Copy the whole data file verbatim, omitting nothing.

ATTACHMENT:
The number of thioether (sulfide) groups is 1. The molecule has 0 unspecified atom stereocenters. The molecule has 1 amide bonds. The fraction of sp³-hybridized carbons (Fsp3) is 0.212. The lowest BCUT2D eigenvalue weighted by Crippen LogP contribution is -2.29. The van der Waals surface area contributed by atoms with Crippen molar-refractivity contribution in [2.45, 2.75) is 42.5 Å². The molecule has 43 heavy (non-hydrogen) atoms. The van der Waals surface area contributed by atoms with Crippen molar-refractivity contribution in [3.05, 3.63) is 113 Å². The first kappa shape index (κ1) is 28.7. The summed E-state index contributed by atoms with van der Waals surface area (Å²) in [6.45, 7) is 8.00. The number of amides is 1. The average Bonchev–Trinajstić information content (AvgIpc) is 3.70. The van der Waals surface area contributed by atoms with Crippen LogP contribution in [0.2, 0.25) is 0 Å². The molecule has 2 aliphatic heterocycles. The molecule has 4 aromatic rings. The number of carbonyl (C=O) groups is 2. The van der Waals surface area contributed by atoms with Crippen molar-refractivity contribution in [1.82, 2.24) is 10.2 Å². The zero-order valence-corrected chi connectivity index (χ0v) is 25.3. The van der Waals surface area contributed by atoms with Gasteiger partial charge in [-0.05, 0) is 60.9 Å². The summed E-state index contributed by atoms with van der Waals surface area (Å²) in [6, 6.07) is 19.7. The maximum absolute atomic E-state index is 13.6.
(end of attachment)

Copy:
The number of thioether (sulfide) groups is 1. The molecule has 0 unspecified atom stereocenters. The molecule has 1 amide bonds. The fraction of sp³-hybridized carbons (Fsp3) is 0.212. The lowest BCUT2D eigenvalue weighted by Crippen LogP contribution is -2.29. The van der Waals surface area contributed by atoms with Crippen molar-refractivity contribution in [2.45, 2.75) is 42.5 Å². The molecule has 43 heavy (non-hydrogen) atoms. The van der Waals surface area contributed by atoms with Crippen molar-refractivity contribution in [3.05, 3.63) is 113 Å². The first kappa shape index (κ1) is 28.7. The summed E-state index contributed by atoms with van der Waals surface area (Å²) in [6.45, 7) is 8.00. The number of amides is 1. The average Bonchev–Trinajstić information content (AvgIpc) is 3.70. The van der Waals surface area contributed by atoms with Crippen LogP contribution in [0.2, 0.25) is 0 Å². The molecule has 2 aliphatic heterocycles. The molecule has 4 aromatic rings. The number of carbonyl (C=O) groups is 2. The van der Waals surface area contributed by atoms with Crippen molar-refractivity contribution in [1.82, 2.24) is 10.2 Å². The zero-order valence-corrected chi connectivity index (χ0v) is 25.3. The van der Waals surface area contributed by atoms with Gasteiger partial charge in [-0.05, 0) is 60.9 Å². The summed E-state index contributed by atoms with van der Waals surface area (Å²) in [6, 6.07) is 19.7. The maximum absolute atomic E-state index is 13.6.